For Sony, it's a small world, after all.
The whine, in this case, began with "The Nanny," which starred Fran Drescher as the sonorous overseer of a rich widower's kids. Almost five years after the show ran its course on CBS and ceased torturing eardrums across America, the sitcom is again delivering boffo ratings--albeit reshaped into a Spanish-language version, "La Ninera," produced specifically for Telefe in Argentina.
"La Ninera" has been a smash since premiering in January, pulling in a 48 share of audience among five networks during its most recent week. "It's doing great for us ... an amazing number," says Alejandro Parra, chief exec of Telefe Intl. in Buenos Aires.
Just to get the flavor, I watched a couple of episodes to see how Florencia Pena fit into the title role and the garish outfits that go with it. And while I only know a few useful phrases in Spanish like "Thank you" and "I meant no disrespect to you or your daughter," damned if I don't like the Argentine version better.
It's no secret that international markets have matured they have gradually increased their appetite for homegrown hits, as opposed to the days when the U.S. provided the vast majority of the world's TV content and simply dubbing "Bonanza" and "The Beverly Hillbillies" passed for entertainment.
Moreover, there's been a freer flow of series concepts across borders in recent years, especially in the unscripted realm, from "Who Wants to Be a Millionaire" and "American Idol" to "Survivor" and "Big Brother."
What's interesting, though, is that Sony keeps slogging along in the format game with scripted fare, mining its vast library to transform series--as opposed to just translating them--for consumption abroad. And while some of those shows were clear-cut winners originally, others well off the beaten track have found new life through this peculiar makeover process.
Listening to the various deals, in fact, sounds like a flashback from my TV-viewing youth. A new version of "The Jeffersons" has proved to be a major attraction in Turkey (where it's known as "Tatli Hayat"), yielding more than 160 episodes. A converted version of "Bewitched," meanwhile, is airing in Japan.
Other studios have put considerably less effort into this practice, which is at best a bunt-single business revenue-wise, at a time when everyone's obsessed with home runs. Yet Sony persevered and "kept trying until we got it right," says Steve Kent, executive rice president of international production at Sony Pictures Television Intl.
Sony learned in part by getting it wrong, such as an early version of "Married ... With Children" for Germany, where teleplays were pretty much translated verbatim. "It just didn't work," Kent says.
So now the studio participates in the adaptation process--helping figure out what part of Istanbul, say, would be the equivalent of Queens.
"Instead of sending them the script and saying, 'Here's where to send the check,' we'll go down there--wherever 'there' is--and work with them ... to help the broadcasters localize it without getting carried away," Kent says.
Perhaps what's most fascinating is that thanks to the vagaries of differing tastes, even an outright failure can occasionally find new life. Take "Tequila & Bonetti," a deservedly short-lived 1992 CBS series that featured Jack Scalia as a cop paired with a large French mastiff. Inexplicably, the program was popular enough in Italy that Sony eventually produced additional episodes for Italia Uno, having the central character (again played by Scalia) relocate to Rome. At Sony, Kent says, "We considered it a major hit."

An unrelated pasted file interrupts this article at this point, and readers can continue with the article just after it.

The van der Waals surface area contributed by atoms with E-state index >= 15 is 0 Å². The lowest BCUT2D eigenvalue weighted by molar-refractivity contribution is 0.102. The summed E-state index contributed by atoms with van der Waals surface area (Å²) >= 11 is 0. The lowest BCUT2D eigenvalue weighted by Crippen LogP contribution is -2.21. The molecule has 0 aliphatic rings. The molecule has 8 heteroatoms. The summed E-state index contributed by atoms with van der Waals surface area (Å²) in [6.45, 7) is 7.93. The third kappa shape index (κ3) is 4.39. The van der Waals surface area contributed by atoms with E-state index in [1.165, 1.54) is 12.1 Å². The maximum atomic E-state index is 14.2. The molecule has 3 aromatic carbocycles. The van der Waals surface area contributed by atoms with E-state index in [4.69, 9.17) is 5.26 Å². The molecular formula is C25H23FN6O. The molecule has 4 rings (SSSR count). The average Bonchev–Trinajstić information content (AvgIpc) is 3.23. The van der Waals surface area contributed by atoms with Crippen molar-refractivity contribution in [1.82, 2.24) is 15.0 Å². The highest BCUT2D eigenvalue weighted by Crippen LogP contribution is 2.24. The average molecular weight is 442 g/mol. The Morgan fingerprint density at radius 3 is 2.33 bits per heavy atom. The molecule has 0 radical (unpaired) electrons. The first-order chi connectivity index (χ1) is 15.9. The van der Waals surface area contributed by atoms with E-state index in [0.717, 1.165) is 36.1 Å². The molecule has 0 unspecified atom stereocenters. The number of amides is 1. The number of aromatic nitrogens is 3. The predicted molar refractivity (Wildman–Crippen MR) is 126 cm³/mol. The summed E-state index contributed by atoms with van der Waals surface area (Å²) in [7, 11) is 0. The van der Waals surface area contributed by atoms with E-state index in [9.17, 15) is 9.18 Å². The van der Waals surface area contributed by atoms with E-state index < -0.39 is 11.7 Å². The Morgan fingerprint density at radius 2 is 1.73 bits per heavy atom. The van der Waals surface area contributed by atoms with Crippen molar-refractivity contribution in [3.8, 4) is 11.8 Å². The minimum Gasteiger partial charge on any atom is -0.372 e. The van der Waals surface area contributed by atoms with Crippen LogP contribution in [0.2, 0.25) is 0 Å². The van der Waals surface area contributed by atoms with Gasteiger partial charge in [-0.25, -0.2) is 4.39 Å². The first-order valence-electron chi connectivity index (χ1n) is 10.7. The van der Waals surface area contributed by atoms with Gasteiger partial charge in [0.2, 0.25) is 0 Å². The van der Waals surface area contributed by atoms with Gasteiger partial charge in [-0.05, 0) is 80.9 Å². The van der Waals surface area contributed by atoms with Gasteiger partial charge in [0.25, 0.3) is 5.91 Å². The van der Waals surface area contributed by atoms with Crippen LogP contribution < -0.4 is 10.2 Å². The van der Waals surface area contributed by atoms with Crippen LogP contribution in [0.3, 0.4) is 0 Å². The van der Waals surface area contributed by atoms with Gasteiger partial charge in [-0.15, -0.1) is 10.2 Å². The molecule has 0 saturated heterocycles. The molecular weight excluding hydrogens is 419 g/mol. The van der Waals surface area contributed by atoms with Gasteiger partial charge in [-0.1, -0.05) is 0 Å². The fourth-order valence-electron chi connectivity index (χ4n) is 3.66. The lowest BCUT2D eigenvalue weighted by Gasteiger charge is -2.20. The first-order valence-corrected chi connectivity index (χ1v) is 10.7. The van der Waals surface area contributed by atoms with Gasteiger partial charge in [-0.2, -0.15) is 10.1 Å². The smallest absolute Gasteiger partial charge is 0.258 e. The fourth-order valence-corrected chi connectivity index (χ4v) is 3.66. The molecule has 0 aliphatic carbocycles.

Not that there's major money to be made relative to the kind of dollars harvested from domestic production and syndication. Per-episode production costs general]y don't exceed $30,000 or $40,000, a pittance by U.S. standards.
Still, it's a creative way to branch out and develop programming tailored to specific territories while employing local talent. Sony chalks up any incremental gains as a plus, since it's not like the company is going to lose out by undercutting demand for decades-old "Bewitched" reruns in Tokyo.
"We don't view what we're doing as cannibalizing any sales," Kent says, explaining that a small team of execs is "constantly looking through the vault" to see what can be dusted off and sold.
A first-of-its-kind arrangement for Telefe, Parra says "La Ninera" actually carne about in part because "The Nanny" itself was successful in Argentina, whereas "Friends" died on the vine there. Again, go figure.
"For us, obviously, it was a bet to introduce this new version in the market," he says, noting that more than 60% of the network's programming is produced domestical]y. Characterizing "La Ninera" as "a first step," he'd ideally like to see more programming ideas shooting in both directions, including sitcoms, reality and telenovelas.
Just watching some of the British series reconstituted for the U.S.--including NBC's recent misfire with "Coupling" and past wipeouts such as "Cracker"--demonstrates there's no guarantee something that works in one country will travel well. In fact, the whole idea of using a hit as the seed to grow one somewhere else often feels like just another means to mitigate risk offering execs the old "But boss, it worked like gangbusters in Fiji" excuse to fall back on.
Still, some of Sony's experience with formats indicates that with patience and a little luck, the language and cultural barriers that divide us aren't always as impenetrable as we might believe. Or, as they might say on "La Ninera": "Es un mundo pequeno," after all.
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|Title Annotation:||Tuning In|
|Date:||Mar 15, 2004|
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